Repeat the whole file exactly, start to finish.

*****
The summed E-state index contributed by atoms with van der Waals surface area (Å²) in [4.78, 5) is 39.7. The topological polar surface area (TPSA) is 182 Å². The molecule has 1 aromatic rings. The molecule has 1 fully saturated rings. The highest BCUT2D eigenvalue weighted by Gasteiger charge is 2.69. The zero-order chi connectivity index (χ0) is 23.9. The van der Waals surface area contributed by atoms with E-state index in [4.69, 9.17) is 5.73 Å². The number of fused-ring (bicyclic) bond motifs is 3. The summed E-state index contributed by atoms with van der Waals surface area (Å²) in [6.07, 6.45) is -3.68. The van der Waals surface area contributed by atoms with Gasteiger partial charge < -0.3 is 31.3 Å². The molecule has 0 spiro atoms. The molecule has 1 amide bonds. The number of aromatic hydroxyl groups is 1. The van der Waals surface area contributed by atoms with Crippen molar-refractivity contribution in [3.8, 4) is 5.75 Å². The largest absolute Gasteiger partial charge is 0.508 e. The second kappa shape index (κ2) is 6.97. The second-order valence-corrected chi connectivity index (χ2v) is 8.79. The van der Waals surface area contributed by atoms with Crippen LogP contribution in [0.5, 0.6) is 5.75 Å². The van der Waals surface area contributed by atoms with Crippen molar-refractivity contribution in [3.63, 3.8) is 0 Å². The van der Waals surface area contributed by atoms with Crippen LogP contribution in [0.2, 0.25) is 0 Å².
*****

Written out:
The summed E-state index contributed by atoms with van der Waals surface area (Å²) in [4.78, 5) is 39.7. The topological polar surface area (TPSA) is 182 Å². The molecule has 1 aromatic rings. The molecule has 1 fully saturated rings. The highest BCUT2D eigenvalue weighted by Gasteiger charge is 2.69. The zero-order chi connectivity index (χ0) is 23.9. The van der Waals surface area contributed by atoms with E-state index in [4.69, 9.17) is 5.73 Å². The number of fused-ring (bicyclic) bond motifs is 3. The summed E-state index contributed by atoms with van der Waals surface area (Å²) in [6.07, 6.45) is -3.68. The van der Waals surface area contributed by atoms with Gasteiger partial charge < -0.3 is 31.3 Å². The molecule has 0 spiro atoms. The molecule has 1 amide bonds. The number of aromatic hydroxyl groups is 1. The van der Waals surface area contributed by atoms with Crippen molar-refractivity contribution in [3.8, 4) is 5.75 Å². The largest absolute Gasteiger partial charge is 0.508 e. The second kappa shape index (κ2) is 6.97. The second-order valence-corrected chi connectivity index (χ2v) is 8.79. The van der Waals surface area contributed by atoms with Crippen LogP contribution in [0.5, 0.6) is 5.75 Å². The van der Waals surface area contributed by atoms with Crippen molar-refractivity contribution in [3.63, 3.8) is 0 Å². The van der Waals surface area contributed by atoms with Crippen LogP contribution in [0.2, 0.25) is 0 Å².